Life's A Party!!! (but you're not invited)
Have you ever been to a lame party? I’m sure everyone has, but the mild sense of depression that follows attending one is as naught compared to the throwing of a lame party. It’s really quite exquisitely painful. I speak from experience. Ours was a New Year’s Eve/Goodbye party we held just before we left England. A few very good friends turned up, one of them brought fireworks (firework displays were his business) but I told him he wasn’t working, he didn’t need to do anything. His response was “well, we’ll see how things go, if things need a boost later on I’ll set them up”. To crystalize just how lame this party was, not only did he set up the fireworks he brought, he actually went home and got some more! It was an excruciating experience! But it certainly made it an awful lot easier to leave the country almost immediately afterwards!
Similarly I left my hometown (a very small island) at the age of 19 and went off to “the Mainland”. Which to the people that remained was akin to entering a mystic portal to the Twilight Zone. But I missed my home, my friends, the wildness of the place so much I returned, expecting some sort of joyful reunion. What did I get? I got this “oh, have you been away?”. Ouch! I left permanently shortly afterwards…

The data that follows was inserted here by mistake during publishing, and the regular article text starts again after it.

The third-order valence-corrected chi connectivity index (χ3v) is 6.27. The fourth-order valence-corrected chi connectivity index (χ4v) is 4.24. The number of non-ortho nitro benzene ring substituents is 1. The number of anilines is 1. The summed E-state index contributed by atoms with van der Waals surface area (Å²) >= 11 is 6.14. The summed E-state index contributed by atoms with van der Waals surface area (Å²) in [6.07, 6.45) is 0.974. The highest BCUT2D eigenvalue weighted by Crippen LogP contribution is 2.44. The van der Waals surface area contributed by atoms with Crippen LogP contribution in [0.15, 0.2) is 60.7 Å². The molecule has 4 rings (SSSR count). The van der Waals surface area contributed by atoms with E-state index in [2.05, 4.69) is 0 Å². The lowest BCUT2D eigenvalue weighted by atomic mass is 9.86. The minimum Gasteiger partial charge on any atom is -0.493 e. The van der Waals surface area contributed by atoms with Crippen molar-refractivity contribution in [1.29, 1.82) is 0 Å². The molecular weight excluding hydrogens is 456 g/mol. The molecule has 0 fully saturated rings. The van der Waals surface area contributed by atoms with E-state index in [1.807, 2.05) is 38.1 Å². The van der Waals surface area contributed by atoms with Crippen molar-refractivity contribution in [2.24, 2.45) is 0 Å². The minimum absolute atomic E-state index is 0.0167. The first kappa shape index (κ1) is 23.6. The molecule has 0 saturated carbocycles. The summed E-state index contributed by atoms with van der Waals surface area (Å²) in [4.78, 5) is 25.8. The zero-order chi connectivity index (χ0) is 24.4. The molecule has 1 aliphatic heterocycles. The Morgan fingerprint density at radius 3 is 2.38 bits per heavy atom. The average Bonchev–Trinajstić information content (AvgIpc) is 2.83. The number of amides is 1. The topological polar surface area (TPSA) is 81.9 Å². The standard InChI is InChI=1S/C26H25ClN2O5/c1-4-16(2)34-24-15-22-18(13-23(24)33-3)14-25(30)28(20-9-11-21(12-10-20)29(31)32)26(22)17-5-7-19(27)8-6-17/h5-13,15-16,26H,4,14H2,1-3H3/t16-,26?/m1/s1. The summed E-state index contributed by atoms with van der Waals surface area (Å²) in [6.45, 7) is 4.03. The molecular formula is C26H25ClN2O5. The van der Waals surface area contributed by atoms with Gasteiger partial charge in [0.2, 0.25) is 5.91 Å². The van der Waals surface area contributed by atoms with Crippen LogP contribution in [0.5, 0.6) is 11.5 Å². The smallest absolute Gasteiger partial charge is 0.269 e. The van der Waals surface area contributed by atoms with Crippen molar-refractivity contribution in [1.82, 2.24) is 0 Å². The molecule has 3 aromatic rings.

Such is the cyclical nature of life though. I have been looking through the All Saints archives lately and came across the story of the building of the first All Saints Church in 1881. The addition of the bell tower in 1893, the building of a rectory in 1904, the replacement of stoves by oil furnaces, the building of a Parish Hall in 1923, the placement of stained glass windows given in memory of precious loved ones, a new rectory built in 1964, new Parish Hall built in 1978 and most recently the major reconstruction of the Church proper in 1985.
And here we are again. Back at the beginning. The daunting prospect of the work to be done to drag our building into the 21st century is staring us in the face. But that’s only the building. The Church itself, you, the congregation and parish members are in great shape. Our numbers remain steady in spite of inevitable losses. Commitments of time, talents and treasure are freely given, new forms of worship and ways to invite and involve our community are in place and growing. The building is well used and well cared for and remains a central point of peaceful hope in our ever increasing local population. Even better - everyone's invited!